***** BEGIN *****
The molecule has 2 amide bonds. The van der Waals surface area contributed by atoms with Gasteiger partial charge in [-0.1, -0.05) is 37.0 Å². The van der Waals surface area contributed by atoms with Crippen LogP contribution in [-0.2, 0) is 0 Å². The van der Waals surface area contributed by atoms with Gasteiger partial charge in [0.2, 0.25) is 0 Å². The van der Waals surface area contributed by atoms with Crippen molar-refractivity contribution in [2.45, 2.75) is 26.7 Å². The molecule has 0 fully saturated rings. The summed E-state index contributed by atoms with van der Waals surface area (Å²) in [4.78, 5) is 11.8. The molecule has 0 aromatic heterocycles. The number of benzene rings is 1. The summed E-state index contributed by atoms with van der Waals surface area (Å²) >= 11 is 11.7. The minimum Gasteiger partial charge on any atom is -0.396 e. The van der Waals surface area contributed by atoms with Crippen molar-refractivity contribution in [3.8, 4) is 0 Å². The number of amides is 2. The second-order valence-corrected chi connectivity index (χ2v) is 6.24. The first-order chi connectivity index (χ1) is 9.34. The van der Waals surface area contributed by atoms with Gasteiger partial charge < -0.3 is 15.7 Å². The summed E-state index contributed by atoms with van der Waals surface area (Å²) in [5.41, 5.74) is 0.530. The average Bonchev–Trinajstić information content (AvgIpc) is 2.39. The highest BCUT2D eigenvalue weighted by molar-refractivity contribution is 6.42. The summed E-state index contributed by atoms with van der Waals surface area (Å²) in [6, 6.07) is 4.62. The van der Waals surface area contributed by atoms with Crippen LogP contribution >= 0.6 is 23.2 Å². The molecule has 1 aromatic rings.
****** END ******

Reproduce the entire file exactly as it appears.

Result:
The molecule has 2 amide bonds. The van der Waals surface area contributed by atoms with Gasteiger partial charge in [-0.1, -0.05) is 37.0 Å². The van der Waals surface area contributed by atoms with Crippen LogP contribution in [-0.2, 0) is 0 Å². The van der Waals surface area contributed by atoms with Gasteiger partial charge in [0.2, 0.25) is 0 Å². The van der Waals surface area contributed by atoms with Crippen molar-refractivity contribution in [2.45, 2.75) is 26.7 Å². The molecule has 0 fully saturated rings. The summed E-state index contributed by atoms with van der Waals surface area (Å²) in [4.78, 5) is 11.8. The molecule has 0 aromatic heterocycles. The number of benzene rings is 1. The summed E-state index contributed by atoms with van der Waals surface area (Å²) >= 11 is 11.7. The minimum Gasteiger partial charge on any atom is -0.396 e. The van der Waals surface area contributed by atoms with Crippen molar-refractivity contribution in [3.8, 4) is 0 Å². The number of amides is 2. The second-order valence-corrected chi connectivity index (χ2v) is 6.24. The first-order chi connectivity index (χ1) is 9.34. The van der Waals surface area contributed by atoms with Gasteiger partial charge < -0.3 is 15.7 Å². The summed E-state index contributed by atoms with van der Waals surface area (Å²) in [5.41, 5.74) is 0.530. The average Bonchev–Trinajstić information content (AvgIpc) is 2.39. The highest BCUT2D eigenvalue weighted by molar-refractivity contribution is 6.42. The summed E-state index contributed by atoms with van der Waals surface area (Å²) in [6, 6.07) is 4.62. The van der Waals surface area contributed by atoms with Crippen LogP contribution >= 0.6 is 23.2 Å². The molecule has 1 aromatic rings.